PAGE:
In this search, I also continually reinforced the idea that I was broken and needed to be “fixed”. This did some damage to my self-esteem and became an unhelpful belief that spiraled over the years into deep feelings of unworthiness. Not only that but this fueled a relentless pursuit of pleasing, proving, and putting on a brave face. That's exhausting! And guess what, it made my pain worse too!. If ‘the cure’ is driving, then your destination is always set to ‘no pain’ land. So when you try something (a new exercise, or other pain treatment) and your pain flares or even just stays the same, you’ll consider it a failure and give up, right? And that's not going to help you progress.

4. ‘I can't change (otherwise known as no one’s driving)

If you believe you can’t change, or even that things will only worsen, then you reduce the chances of positive change. This is known as a fixed mindset, as opposed to growth mindset, where you believe that your ability or understanding and intelligence are fixed and cannot be changed. Growth vs fixed mindsets are based on the work of Carol Dweck and, if want to know more try her mindset book. Whether you realize it or not, you can change…..you can teach an old dog new tricks.

The body, brain and nervous system are always adapting and changing. But if YOU change nothing then, NOTHING WILL CHANGE. You could also think of it like hockey Hall of Famer Wayne Gretzky: "You miss 100% of the shots you don't take." Or again, like Henry Ford famously said “If you always do what you always did, you'll always get what you always got". On the other hand, if you practice something new and challenging over and over then your body and nervous system will literally change to help you do that thing better. The trick here is this: you have to steer the change, by choosing what you do. And by taking hold of that wheel!

Knowledge is power

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How do you adapt to living with chronic pain

Now let’s look at how you can take the wheel, and when you are in the driver's seat:

Keep your eyes on the prize

When you worry, catastrophize, monitor symptoms, you are thinking about pain all the time. With this constant attention and often resistance, pain actually persists. So, what about wellness? What about the things you enjoy? Maybe it is better to consider where you want to go and start focusing on that.  This way you can identify the aspects of your life that you work towards. You can control what you eat, how you move and on where you place your attention. Maybe the prize is ease, joy, gratitude and if you focus on those things, you can make choices to help you get closer to them.

Replace your inner critic with your inner cheerleader

We all have that little voice. It's a part of you that is playing the protector, trying to keep you safe but it can also hold you back when you listen to it. It's the voice that says ‘nah, you can’t do that!’ and ‘you’re not good enough’ This voice always finds a reason why you are to blame. The inner critic also likes to generalize and use words like ‘always’ and ‘never’. ‘You’re always letting people down’, ‘You’ll never be able to [insert activity]’.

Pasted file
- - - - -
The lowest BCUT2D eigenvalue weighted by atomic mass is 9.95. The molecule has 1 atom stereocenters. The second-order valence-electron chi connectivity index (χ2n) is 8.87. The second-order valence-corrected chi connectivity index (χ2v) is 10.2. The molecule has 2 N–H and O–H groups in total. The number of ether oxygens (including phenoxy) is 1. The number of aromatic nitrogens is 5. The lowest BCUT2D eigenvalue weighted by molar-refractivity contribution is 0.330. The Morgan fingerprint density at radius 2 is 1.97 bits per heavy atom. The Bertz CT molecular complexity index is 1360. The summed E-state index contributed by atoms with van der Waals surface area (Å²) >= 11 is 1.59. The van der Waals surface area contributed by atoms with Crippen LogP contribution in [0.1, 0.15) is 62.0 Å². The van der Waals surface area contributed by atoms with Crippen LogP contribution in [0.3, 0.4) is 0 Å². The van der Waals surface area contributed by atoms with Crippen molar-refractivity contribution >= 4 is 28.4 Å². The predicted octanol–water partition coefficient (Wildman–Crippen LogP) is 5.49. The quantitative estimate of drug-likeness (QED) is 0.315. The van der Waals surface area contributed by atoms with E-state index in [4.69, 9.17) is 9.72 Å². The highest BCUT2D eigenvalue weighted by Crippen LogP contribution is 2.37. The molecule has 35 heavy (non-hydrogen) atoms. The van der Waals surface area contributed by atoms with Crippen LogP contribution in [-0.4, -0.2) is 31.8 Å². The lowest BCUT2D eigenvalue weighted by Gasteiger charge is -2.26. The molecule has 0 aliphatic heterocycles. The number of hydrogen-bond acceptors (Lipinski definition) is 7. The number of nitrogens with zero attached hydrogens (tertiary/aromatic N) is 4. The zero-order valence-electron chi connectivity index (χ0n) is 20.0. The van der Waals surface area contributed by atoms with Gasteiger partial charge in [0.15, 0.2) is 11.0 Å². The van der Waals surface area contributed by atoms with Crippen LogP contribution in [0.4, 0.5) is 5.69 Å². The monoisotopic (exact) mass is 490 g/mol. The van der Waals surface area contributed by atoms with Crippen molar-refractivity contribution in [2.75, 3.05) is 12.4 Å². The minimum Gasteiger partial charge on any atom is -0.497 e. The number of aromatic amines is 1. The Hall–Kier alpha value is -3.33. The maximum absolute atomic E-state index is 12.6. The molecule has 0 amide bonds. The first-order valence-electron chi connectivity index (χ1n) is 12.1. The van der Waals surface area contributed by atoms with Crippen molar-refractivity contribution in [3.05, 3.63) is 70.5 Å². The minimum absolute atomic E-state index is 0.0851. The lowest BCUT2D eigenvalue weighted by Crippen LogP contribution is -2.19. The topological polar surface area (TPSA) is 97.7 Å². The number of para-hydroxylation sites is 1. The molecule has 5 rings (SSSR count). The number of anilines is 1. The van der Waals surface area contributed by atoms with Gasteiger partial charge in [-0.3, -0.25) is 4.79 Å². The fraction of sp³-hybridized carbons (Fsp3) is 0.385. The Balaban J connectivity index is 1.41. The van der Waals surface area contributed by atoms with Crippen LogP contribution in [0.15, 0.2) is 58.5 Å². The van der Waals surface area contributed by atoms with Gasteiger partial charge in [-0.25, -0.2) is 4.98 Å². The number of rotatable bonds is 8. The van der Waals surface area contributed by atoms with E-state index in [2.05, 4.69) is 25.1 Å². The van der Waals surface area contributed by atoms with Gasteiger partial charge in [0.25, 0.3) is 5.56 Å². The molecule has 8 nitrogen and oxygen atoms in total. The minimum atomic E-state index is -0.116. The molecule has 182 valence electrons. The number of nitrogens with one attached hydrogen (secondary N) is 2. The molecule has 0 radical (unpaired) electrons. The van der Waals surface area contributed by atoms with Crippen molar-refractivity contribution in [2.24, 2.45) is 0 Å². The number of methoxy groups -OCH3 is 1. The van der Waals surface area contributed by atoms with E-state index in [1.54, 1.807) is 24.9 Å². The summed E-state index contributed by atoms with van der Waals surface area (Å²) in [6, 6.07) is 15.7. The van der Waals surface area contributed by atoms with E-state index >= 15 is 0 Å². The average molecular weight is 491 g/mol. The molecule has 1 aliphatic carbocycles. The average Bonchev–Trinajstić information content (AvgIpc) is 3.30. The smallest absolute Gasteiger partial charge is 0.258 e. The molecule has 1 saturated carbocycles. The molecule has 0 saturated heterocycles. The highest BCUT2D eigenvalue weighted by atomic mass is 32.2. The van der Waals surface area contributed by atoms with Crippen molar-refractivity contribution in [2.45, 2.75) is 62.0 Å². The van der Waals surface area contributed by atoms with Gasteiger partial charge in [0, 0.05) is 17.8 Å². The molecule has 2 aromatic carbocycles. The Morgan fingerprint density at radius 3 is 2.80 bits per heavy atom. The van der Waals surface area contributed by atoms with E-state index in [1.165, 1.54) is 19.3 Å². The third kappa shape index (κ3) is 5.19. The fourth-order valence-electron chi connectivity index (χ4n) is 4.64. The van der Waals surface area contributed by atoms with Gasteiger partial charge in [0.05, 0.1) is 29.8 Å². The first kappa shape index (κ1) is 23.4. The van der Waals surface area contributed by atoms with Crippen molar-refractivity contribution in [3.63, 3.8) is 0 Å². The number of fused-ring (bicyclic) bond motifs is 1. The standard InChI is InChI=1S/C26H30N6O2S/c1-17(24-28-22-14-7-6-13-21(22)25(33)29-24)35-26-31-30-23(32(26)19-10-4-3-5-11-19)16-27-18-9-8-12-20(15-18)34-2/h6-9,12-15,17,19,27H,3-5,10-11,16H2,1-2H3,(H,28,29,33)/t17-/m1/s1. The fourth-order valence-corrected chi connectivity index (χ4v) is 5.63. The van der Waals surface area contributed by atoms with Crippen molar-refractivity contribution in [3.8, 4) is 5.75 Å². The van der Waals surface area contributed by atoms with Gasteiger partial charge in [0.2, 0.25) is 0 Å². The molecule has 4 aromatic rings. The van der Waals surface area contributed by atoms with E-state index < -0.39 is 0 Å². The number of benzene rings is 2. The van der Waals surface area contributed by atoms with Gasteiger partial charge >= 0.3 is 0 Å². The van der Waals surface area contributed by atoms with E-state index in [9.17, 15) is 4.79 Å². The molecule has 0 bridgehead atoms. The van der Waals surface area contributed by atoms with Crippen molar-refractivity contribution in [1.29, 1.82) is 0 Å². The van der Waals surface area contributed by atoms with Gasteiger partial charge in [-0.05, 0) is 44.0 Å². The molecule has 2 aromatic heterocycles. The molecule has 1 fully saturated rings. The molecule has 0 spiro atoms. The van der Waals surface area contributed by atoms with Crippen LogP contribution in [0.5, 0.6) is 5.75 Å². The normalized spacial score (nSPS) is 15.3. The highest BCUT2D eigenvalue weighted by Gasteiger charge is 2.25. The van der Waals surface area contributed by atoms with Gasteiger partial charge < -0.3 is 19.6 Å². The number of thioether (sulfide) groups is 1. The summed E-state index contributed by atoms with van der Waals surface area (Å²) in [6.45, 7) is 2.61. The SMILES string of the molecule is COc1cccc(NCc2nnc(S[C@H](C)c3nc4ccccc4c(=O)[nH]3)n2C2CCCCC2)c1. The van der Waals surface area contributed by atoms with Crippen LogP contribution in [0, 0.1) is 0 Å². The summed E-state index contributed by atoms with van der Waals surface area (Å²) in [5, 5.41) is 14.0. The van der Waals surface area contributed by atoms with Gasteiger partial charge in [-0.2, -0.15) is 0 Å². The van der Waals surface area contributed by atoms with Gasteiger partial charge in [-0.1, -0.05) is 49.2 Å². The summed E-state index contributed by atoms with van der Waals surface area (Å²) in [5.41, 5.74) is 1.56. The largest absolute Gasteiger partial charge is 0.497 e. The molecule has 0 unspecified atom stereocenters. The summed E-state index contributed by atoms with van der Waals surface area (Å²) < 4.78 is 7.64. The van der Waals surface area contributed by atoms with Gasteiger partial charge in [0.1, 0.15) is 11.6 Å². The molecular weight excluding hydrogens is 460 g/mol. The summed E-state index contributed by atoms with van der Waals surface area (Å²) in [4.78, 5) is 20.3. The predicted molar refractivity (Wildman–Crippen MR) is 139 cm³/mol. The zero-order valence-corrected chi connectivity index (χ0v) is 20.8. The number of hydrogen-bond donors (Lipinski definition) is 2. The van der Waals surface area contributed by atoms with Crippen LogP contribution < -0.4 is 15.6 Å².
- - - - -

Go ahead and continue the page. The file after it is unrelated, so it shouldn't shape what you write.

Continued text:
If you listen to this voice, it’s likely you'll be persuaded by it to put off starting something new. You can challenge that voice by questioning the truth of the statements. Or a great way to fact check is ask a trusted friend? You can also seek out your inner cheerleader? Can you listen to that voice? (And, this voice might be very soft to begin with!). The cheerleader says, ‘give it a try’, ‘you’re doing a great job - keep going’.

Get a plan

Have you ever thought ‘I don’t know where to start,' and in the end do nothing?  Even though living with pain is hard, without knowledge and support it can be very hard to live any other way. When you are feeling stressed, overwhelmed and in pain, it can be really hard to get started. Unfortunately we often stick with what we know. But, I’m sorry to report, you cannot magically arrive at “better health” station without putting in some work to determine how you will get there. Mapping out what techniques might be useful, what support you will need. Getting information and support to get you going will help you to keep moving forward. Our MoreGoodDays® program might be just the place to start. Check your suitability.

Accept where you are now

I spent many years wishing my situation (living with chronic back pain) was different. In the book Mindfulness for Health, Vidyamla Burch compares the different ways we relate to pain with the stages of grief. First comes denial in the early stages of diagnosis (‘this can’t be happening to me’) so you push through and ignore pain. Next is bargaining, and as outlined above that's when we try anything, always bargaining for a way towards ‘no pain’. In either of these stages, it can be difficult to take effective action towards managing your pain. But the final step is acceptance.

For me, realizing that pain was a part of my life and I had to step up and take responsibility for managing it so I could live well, was a major turning point. Turning towards and accepting my reality, enabled me to respond to my pain rather than constantly reacting to it. For this to happen, I needed to be aware of what was going on - in my body, heart and mind - and I did this with mindfulness. It’s really important to call out that accepting pain is not weak or a resignation. It is taking that wheel - taking responsibility for your actions and self managing your condition. That takes extreme strength and self-discipline.

Moving towards acceptance takes time and reflection and is not something that can be switched on overnight. With support and encouragement, you might learn to view your pain differently too. And lastly, accepting how things are doesn't mean accepting things will always be this way. There are some powerful words you can tack on to any sentence about your current state…RIGHT NOW! For example, I am able to only walk for 10 minutes…right now. I am only able to work from home...right now.

What else?

Perhaps something else is holding you back, something we haven't mentioned here. Could you make space to get curious about other aspects of your life. What about things going on in your family and work life? What about things in your past that may have influenced your beliefs about health and healing? We know stress and possibly history of trauma can play a role in your pain experience. What other things in your life might be holding you back?

Do you feel like some of these obstacles are getting in your way?

MoreGoodDays® understands this and we have developed tools and support to guide you through, to build your confidence, your understanding and most importantly, to make you feel comfortable and empowered sitting firmly in the driver's seat.